The frontier. (O'Neill City, Holt County, Neb.) 1880-1965, May 22, 1941, Image 1

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    The Frontier
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Highway 20 Annual Convention To Be Held
In O’Neill On May 26,1941
The annual convention of the Na
tional Highway 20 association will
be held in this city next Monday
and it is exepected that from 200
to 500 delegates will be present,
from as far east as Chicago and
even from the west coast and
O’Neill has made, through the
Commercial Club, arrangements to
properly entertain their guests
while in the city.
The fi st meeting of the con
vention will be at 10:00 o’clock a.
•m., in the Golden Hotel, which
will be devoted to a round table
discussion. The afternoon session
will be held from 2:00 to 5:00 and
will be devoted to the election of
officers, committee appointments
and the election of officers for
the coming year. At 7 o’clock that
evening there will be a banquet in
the High School Auditorium at
which the business men of the
city will mingle with the delegates
and try to make them feel at
home. A committee from the
Commercial Club, consisting of Dr.
J. P. Brown and Harold Lindberg,
who is also a director of the
Highway 20 Association, have been
selling tickets for the banquet and
have been meeting with marked
As a publicity stunt for the con
vention the Vice-President and the
Secretary of the Junior of Com
merce of Thermopolis, Wyo., will
fly to the convention and are ex
pected to arrive in this city at 9:45
a. m., on Monday morning. On
their way here from Thermopolis
they will circle each town they
pass over and will drop advertising
matter boosting Highway 20 and
the convention in this city. They
will be greeted on their arrival by
a delegation from the Commercial
Club of this city.
The Bassett American Legion j
Drum and Bugle Corps, adopted
by the National Highway 20 As-|
sociation as their official Drum I
and Bugle Corps, will be here!
and furnish music for the conven
tion as well as bands from other
towns along the highway, including j
the consolidated High School and ■
St. Mary’s bands of this city, and
there is no better High School
band in the state. The Drum Corps
will play and parade in this city
at 10:00 a. m., at noon and at 7.00
p. m. The Corps consists of thirty
members, fifteen boys and fifteen
girls and they range in age from
9 to 17 years.
On The Sidelines
By Observer
Last Sunday afternoon the
O’Neill Shamrocks walked away
with their twelfth consecutive win
by sending Stuart back home at
the short end of a 13-3 triumph.
The team looked better last Sun
. day than it has so far this season
as it had for the first time a team
composed of many of the players
of last year. Sunday’s standout
was Dick Tomlinson, O’Neill Mana
ger, who had four blows for five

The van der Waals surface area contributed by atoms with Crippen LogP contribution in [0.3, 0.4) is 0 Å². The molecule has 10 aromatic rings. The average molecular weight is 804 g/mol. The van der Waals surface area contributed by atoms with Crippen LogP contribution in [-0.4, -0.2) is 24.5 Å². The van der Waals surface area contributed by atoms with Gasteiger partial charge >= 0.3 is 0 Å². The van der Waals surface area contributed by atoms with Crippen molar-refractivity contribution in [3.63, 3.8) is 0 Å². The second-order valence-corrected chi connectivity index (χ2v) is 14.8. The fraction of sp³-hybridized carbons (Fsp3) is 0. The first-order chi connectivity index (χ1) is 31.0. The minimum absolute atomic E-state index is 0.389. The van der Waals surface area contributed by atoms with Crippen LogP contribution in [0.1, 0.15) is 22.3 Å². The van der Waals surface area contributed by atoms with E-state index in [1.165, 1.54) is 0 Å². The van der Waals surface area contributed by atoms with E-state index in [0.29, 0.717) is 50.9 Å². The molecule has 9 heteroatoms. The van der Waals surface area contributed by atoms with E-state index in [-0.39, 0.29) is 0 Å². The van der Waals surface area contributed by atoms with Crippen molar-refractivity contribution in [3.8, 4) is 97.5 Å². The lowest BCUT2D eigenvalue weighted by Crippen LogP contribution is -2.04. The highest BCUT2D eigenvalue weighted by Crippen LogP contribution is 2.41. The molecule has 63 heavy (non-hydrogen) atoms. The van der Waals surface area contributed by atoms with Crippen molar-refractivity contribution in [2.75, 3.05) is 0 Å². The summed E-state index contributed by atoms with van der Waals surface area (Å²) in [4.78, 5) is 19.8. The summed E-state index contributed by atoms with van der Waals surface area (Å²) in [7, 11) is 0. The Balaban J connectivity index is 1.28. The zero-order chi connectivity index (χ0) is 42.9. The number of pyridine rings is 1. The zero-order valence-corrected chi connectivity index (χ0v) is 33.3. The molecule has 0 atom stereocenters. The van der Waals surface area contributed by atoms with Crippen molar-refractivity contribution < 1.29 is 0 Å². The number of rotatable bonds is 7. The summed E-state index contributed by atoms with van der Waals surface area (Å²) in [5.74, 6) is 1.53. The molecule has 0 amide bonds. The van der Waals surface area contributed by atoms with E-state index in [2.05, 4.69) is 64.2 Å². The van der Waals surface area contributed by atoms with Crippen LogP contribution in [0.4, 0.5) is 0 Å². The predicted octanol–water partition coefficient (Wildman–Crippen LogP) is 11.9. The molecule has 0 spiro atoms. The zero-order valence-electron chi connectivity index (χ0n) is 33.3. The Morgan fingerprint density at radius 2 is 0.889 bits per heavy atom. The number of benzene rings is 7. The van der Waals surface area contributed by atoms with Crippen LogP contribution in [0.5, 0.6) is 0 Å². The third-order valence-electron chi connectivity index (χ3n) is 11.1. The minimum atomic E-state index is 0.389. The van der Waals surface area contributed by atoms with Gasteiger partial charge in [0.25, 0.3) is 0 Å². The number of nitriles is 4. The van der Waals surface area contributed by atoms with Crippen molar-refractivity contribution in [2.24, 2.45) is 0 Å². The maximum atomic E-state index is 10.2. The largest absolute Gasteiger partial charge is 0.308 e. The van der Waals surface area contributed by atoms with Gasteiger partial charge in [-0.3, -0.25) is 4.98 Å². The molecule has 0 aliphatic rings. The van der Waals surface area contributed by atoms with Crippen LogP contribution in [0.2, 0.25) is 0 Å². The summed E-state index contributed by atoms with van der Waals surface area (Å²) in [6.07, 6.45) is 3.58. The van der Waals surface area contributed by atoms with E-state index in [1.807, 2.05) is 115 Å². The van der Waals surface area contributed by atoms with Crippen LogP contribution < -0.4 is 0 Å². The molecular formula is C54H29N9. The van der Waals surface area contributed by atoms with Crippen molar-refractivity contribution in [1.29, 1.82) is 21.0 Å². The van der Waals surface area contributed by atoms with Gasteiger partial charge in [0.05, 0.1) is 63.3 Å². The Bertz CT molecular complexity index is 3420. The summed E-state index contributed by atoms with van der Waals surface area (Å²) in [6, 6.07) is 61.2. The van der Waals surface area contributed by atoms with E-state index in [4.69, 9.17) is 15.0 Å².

times at the plate, one of them
being a home run. Wind made
the judging of flys a hard task and
caused numerous errors on both
Wednesday night the St. Mary s
Alumni Association gave nine
seniors their last banquet for the
sports they have competed in the
last year. Seniors graduating and
leaving a big hole in the line-ups
for next year are: Ted Sirek,
George Hammond, Fritz Hickey,
John Shoemaker, Duke Kersen
brock, Bob Miles, Bob Parkins, Bill
Ryan and Jerry Kliensmith.
It has been rumored that Ted
Manser, the High School’s best bet
as thair track team next year, is
moving from O’Neill this summer
and will not be able to attend
O’Neill High during his Senior
year. Ted has been a letter earner
(in Football, Basketball and Track
and his absence will be a great
loss in the already hard hit O’Neill I
line-up next year. Another great
loss for the High due to graduation
will be that of Zane Cole, Football
captain of the past year.
Mr. and Mrs. Charles McKenna
entertained about fifty couples at a
tea at the Golden Hotel on Satur
day afternoon, honoring her sister
and her husband, Mr. and Mrs. W.
P. Hiltrabrand, of Waubon, Mass.
Former O’Neill Girl Has
Happy Birthday Surprise
Mrs. Ella Gaughen, whose birth
day was Monday, was most happily |
surprised on that day and was the
recipient of many lovely cards,
gifts and flowers. Among the
gifts was a most unique one from
her son, Captain Thomas Gaughen
TWA pilot of New York City. This
gift had come about four days
before with the admonition from
Thomas, “Don’t open until your
birthday,” and “if it doesn’t fit,
send it back.” Mrs. Gaughen and
several of her friends to whom she
showed the box speculated greatly
as to the contents of the small, ex
ceedingly heavy, wooden container,
and made various guesses as to
what it held. Some of them ex
pressed the wish to be there at
the “opening” and so Mrs. Gaughen
cordially invited them in for the
afternoon and planned a little
party for the event. But she had
not reckoned on several other of
her friends of long standing who
knew of her birthday and was,
therefore, greatly surprised when
they too came bringing with them
well filled baskets for a regular
celebration. With this happy and
congenial group present the cere